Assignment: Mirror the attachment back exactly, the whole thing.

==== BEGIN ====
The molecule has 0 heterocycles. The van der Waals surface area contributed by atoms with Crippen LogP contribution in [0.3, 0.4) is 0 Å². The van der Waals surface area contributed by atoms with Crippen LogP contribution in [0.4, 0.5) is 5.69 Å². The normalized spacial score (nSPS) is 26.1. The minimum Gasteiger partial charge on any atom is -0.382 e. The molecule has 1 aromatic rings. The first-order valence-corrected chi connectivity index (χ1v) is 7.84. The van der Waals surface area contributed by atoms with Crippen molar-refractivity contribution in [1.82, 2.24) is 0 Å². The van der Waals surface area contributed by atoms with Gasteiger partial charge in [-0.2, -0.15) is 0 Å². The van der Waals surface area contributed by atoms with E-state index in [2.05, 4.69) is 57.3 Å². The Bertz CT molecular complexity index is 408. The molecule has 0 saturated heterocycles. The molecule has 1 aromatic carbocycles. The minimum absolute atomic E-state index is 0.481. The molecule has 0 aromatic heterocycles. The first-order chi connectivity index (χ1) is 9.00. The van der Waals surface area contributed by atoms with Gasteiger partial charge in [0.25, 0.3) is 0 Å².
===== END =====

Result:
The molecule has 0 heterocycles. The van der Waals surface area contributed by atoms with Crippen LogP contribution in [0.3, 0.4) is 0 Å². The van der Waals surface area contributed by atoms with Crippen LogP contribution in [0.4, 0.5) is 5.69 Å². The normalized spacial score (nSPS) is 26.1. The minimum Gasteiger partial charge on any atom is -0.382 e. The molecule has 1 aromatic rings. The first-order valence-corrected chi connectivity index (χ1v) is 7.84. The van der Waals surface area contributed by atoms with Crippen molar-refractivity contribution in [1.82, 2.24) is 0 Å². The van der Waals surface area contributed by atoms with Gasteiger partial charge in [-0.2, -0.15) is 0 Å². The van der Waals surface area contributed by atoms with E-state index in [2.05, 4.69) is 57.3 Å². The Bertz CT molecular complexity index is 408. The molecule has 0 saturated heterocycles. The molecule has 1 aromatic carbocycles. The minimum absolute atomic E-state index is 0.481. The molecule has 0 aromatic heterocycles. The first-order chi connectivity index (χ1) is 9.00. The van der Waals surface area contributed by atoms with Gasteiger partial charge in [0.25, 0.3) is 0 Å².